Greer Hozack, a 41-year-old mother of three, remembers being paralysed with fear when she found out she had breast cancer.
She was scared for herself, her husband and her children, and horrified that her mother would have to watch her suffer.
Hozack survived her ordeal with courage and gratitude, and became a model to other women by raising more than $13,000 in the Weekend to End Women’s Cancers.
Hozack’s story is featured in a new magazine called Pink & Teal.
Pink & Teal is a lifestyle magazine for those with women’s cancers. Pink stands for breast cancers, and teal signifies gynecological cancers such as ovarian, cervical, uterine, vagina and vulvar.
The magazine includes feature stories about women, as well as articles on food, shopping, style, family, intimacy, fitness, nutrition, travel, entertainment, health and beauty. It includes resources for women looking for help.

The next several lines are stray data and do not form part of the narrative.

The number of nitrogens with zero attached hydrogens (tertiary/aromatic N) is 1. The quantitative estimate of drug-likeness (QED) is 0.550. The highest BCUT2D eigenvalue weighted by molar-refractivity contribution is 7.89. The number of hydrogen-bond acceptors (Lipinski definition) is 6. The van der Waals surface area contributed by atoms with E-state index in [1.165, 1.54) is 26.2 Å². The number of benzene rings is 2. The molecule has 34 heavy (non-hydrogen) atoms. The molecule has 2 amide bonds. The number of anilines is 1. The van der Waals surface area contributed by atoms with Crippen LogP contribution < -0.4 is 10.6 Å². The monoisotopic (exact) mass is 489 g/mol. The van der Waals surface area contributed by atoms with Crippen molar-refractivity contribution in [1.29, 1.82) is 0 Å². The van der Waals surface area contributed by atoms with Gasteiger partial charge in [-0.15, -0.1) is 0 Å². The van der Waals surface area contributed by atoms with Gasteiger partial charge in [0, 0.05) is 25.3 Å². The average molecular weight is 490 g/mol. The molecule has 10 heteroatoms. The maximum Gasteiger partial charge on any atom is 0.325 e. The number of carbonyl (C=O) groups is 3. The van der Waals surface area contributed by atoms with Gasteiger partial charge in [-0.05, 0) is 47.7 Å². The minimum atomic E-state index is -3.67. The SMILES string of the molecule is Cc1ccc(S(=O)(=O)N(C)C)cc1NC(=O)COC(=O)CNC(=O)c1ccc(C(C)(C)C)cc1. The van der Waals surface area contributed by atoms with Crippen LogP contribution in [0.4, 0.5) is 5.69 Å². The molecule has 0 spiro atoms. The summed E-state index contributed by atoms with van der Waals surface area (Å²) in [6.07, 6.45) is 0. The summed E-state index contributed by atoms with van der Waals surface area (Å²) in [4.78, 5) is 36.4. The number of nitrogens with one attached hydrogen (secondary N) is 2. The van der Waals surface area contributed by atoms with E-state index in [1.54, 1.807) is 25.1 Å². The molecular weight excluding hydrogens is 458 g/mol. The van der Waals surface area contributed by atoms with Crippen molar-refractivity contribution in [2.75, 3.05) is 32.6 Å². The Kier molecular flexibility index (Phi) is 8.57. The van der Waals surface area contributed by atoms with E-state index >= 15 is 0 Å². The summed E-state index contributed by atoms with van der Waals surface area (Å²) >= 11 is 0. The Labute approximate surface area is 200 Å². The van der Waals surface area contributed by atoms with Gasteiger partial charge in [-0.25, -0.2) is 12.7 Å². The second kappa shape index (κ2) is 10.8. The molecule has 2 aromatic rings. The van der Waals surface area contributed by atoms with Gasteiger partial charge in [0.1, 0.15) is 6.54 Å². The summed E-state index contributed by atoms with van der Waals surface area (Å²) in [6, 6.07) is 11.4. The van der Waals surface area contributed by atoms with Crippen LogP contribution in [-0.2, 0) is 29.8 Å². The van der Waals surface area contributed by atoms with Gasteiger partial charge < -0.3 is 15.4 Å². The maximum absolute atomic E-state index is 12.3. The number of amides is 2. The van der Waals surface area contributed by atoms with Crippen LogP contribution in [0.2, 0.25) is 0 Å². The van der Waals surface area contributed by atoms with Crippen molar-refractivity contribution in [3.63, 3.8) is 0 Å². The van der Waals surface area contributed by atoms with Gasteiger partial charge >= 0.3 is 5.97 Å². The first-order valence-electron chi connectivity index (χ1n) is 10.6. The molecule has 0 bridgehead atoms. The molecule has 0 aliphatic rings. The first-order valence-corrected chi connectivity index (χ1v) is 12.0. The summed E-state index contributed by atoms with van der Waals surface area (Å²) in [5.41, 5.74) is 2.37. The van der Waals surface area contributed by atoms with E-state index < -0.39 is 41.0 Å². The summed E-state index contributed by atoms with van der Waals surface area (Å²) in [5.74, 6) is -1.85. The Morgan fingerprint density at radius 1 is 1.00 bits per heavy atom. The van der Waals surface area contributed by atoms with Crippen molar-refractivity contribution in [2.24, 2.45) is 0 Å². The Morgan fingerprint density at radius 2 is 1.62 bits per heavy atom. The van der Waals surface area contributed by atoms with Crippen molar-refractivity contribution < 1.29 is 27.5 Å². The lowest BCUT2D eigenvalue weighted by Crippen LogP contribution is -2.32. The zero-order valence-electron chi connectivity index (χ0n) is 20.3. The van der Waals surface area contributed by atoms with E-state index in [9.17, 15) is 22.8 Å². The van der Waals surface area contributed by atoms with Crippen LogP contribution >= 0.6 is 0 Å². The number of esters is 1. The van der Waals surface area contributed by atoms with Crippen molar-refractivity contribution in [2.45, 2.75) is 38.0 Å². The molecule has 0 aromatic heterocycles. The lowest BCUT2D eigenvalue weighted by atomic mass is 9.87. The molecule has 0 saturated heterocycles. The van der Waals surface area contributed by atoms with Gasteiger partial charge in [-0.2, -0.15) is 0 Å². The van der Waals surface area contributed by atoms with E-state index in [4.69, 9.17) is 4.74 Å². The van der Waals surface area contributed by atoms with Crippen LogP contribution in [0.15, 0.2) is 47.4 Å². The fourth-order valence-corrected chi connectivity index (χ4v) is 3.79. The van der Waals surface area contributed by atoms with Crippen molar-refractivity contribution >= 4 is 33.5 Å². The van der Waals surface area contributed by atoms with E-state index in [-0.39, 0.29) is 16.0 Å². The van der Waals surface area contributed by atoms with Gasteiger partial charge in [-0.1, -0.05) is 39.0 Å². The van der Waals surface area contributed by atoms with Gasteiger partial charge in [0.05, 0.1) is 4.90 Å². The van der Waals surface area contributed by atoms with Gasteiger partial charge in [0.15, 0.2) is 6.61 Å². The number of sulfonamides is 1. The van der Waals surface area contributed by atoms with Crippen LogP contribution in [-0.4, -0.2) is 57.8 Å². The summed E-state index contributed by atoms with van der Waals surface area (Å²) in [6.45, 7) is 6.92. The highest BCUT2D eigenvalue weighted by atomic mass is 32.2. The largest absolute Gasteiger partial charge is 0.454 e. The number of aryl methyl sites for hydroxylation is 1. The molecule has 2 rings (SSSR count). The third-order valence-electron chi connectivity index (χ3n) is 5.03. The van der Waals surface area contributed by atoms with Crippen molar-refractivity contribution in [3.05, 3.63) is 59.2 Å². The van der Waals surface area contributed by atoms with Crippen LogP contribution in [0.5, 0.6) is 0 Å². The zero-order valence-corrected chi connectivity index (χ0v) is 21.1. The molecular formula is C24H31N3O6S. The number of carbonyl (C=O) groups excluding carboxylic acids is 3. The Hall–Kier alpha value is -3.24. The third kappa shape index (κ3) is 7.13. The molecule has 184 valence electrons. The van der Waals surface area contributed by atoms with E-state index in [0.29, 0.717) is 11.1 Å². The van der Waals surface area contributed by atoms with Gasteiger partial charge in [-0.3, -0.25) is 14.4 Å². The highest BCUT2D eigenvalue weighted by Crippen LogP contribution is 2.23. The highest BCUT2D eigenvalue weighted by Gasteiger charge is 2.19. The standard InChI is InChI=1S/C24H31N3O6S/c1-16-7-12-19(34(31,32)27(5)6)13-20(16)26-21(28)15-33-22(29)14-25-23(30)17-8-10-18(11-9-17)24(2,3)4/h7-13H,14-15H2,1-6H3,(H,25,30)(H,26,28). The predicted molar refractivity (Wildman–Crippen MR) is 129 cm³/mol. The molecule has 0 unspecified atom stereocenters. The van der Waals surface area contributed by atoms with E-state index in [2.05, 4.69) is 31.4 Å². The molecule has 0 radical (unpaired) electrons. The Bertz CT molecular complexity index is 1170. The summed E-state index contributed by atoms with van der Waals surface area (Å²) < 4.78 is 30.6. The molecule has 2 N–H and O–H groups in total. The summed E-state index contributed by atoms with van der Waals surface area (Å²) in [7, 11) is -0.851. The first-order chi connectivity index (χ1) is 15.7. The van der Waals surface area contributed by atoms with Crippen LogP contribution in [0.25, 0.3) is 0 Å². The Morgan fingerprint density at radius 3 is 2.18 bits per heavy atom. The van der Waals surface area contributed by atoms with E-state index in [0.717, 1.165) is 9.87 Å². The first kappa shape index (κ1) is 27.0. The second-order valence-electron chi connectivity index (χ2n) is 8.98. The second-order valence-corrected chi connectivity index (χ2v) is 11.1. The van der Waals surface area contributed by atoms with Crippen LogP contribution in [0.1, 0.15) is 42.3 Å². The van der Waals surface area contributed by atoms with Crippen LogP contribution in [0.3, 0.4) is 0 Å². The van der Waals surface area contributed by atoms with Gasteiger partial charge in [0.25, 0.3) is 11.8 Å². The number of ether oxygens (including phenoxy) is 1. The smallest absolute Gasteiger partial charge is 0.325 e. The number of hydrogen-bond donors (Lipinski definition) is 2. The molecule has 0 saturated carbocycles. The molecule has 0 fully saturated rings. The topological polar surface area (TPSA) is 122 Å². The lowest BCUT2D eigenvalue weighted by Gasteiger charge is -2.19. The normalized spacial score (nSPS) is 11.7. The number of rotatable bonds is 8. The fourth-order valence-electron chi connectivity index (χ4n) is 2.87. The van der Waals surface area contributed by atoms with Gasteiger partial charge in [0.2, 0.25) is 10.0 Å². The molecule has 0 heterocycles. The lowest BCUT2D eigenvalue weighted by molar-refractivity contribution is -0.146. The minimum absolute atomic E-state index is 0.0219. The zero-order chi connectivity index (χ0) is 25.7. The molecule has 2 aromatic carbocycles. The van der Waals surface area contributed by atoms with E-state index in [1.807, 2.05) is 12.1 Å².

“Pink & Teal is for women who have been newly diagnosed, women in treatment and for those survivors who are trying to find their new normal,” says publisher Lisa Bucher.
She feels strongly that while breast cancer gets a lot of exposure, gynecological cancers should get more attention.
“People need to starting talking more about vaginas and cervixes and all those lovely girl parts, like we do about boobs and breast cancer,” says Bucher. “We strive for this in the magazine, and we touch on sensitive topics like sexuality.”
Pink & Teal is now available at the Toronto Women’s Bookstore on Harbord Street or through pinkandteal.ca.
Hozack’s advice to other women with cancer: “Looking into the future, at the big picture, can be overwhelming … Take it one day at a time.”